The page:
The results shown in FIGS. 6 and 7 were obtained by using copper and glass ceramic particles having a median particle size of 1.8 microns (range of 0.8-5.3 microns) and 3.0 microns (range of 0.9-14.9 microns), respectively, as determined by laser light scattering measurement. By further decreasing copper particle size relative to the glass ceramic particles, the resistivity of the composite can be decreased further at equivalent volume percent copper. Or, by further decreasing copper particle size relative to the glass ceramic particles, the volume percent of copper particles can be decreased down to about 27 or 28% without unduly increasing the resistivity of the composite.

It is generally preferred that the metallic particles that make up the conductive paste should be of extremely fine particle size. The ratio of the glass particle size to the copper particle size should preferably be at least 1.5 or higher for best results. Copper particles may be comminuted to achieve a fine particle size of 2 microns or less. Alternatively, CuO particles having a particle size of 2 microns or less may be mixed with the second crystallizable glass particles and lightly ball milled to assure intimate mixing. The mixture of particles is then exposed to a reducing atmosphere, for example pure hydrogen, for a time sufficient to reduce the CuO to elemental copper. Preferably, the reducing step should be done at an elevated temperature of about 600 degrees Centigrade or less.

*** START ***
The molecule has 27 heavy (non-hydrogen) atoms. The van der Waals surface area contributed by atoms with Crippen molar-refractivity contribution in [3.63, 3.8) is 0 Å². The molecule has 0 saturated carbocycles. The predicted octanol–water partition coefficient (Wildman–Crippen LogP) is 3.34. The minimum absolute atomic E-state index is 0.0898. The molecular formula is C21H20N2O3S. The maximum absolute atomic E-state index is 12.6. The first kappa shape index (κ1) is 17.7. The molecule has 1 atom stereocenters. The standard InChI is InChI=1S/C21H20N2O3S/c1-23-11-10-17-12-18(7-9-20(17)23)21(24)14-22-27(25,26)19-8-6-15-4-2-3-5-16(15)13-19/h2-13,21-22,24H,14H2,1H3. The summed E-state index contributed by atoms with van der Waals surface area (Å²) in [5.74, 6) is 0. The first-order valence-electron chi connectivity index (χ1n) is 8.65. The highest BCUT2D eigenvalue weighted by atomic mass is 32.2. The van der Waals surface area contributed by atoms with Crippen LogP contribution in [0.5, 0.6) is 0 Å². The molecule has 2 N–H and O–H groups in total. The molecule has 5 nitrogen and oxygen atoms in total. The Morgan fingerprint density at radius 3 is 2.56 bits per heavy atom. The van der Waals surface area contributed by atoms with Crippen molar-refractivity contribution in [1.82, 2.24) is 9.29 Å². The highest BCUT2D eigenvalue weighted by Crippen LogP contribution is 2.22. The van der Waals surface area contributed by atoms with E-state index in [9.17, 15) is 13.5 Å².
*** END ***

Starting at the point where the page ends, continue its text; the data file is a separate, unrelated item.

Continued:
When the reducing atmosphere causes the CuO to change to elemental copper, there is an accompanying volumetric change (the volume decreases about 60%) which causes fine CuO particles to become even finer elemental copper. In this way, it is easier to obtain copper particles of the desired extremely fine particle size.